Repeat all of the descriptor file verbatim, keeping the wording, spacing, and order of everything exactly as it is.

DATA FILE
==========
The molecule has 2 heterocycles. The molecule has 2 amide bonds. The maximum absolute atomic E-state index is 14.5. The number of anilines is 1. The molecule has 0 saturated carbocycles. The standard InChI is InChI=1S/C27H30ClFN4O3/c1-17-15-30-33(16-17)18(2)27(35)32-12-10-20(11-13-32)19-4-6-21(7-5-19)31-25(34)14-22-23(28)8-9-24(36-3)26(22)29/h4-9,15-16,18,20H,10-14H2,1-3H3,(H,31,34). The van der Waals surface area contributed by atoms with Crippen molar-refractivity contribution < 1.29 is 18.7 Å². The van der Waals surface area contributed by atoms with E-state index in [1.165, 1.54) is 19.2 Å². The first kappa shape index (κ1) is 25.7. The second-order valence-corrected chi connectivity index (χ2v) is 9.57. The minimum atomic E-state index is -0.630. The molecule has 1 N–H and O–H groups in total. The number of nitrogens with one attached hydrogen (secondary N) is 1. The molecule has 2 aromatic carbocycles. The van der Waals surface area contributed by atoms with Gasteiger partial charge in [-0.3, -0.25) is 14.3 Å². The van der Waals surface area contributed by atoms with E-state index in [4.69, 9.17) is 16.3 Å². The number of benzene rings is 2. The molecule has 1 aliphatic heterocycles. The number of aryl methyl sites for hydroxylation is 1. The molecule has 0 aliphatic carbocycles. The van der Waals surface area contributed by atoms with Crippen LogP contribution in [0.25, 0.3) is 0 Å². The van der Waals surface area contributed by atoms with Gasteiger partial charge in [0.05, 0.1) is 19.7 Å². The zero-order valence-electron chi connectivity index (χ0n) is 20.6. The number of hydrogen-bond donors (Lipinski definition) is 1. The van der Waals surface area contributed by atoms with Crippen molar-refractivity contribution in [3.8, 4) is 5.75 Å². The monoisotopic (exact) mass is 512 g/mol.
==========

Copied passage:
The molecule has 2 heterocycles. The molecule has 2 amide bonds. The maximum absolute atomic E-state index is 14.5. The number of anilines is 1. The molecule has 0 saturated carbocycles. The standard InChI is InChI=1S/C27H30ClFN4O3/c1-17-15-30-33(16-17)18(2)27(35)32-12-10-20(11-13-32)19-4-6-21(7-5-19)31-25(34)14-22-23(28)8-9-24(36-3)26(22)29/h4-9,15-16,18,20H,10-14H2,1-3H3,(H,31,34). The van der Waals surface area contributed by atoms with Crippen molar-refractivity contribution < 1.29 is 18.7 Å². The van der Waals surface area contributed by atoms with E-state index in [1.165, 1.54) is 19.2 Å². The first kappa shape index (κ1) is 25.7. The second-order valence-corrected chi connectivity index (χ2v) is 9.57. The minimum atomic E-state index is -0.630. The molecule has 1 N–H and O–H groups in total. The number of nitrogens with one attached hydrogen (secondary N) is 1. The molecule has 2 aromatic carbocycles. The van der Waals surface area contributed by atoms with Gasteiger partial charge in [-0.3, -0.25) is 14.3 Å². The van der Waals surface area contributed by atoms with E-state index in [4.69, 9.17) is 16.3 Å². The number of benzene rings is 2. The molecule has 1 aliphatic heterocycles. The number of aryl methyl sites for hydroxylation is 1. The molecule has 0 aliphatic carbocycles. The van der Waals surface area contributed by atoms with Crippen LogP contribution in [0.25, 0.3) is 0 Å². The van der Waals surface area contributed by atoms with Gasteiger partial charge in [0.05, 0.1) is 19.7 Å². The zero-order valence-electron chi connectivity index (χ0n) is 20.6. The number of hydrogen-bond donors (Lipinski definition) is 1. The van der Waals surface area contributed by atoms with Crippen molar-refractivity contribution in [3.8, 4) is 5.75 Å². The monoisotopic (exact) mass is 512 g/mol.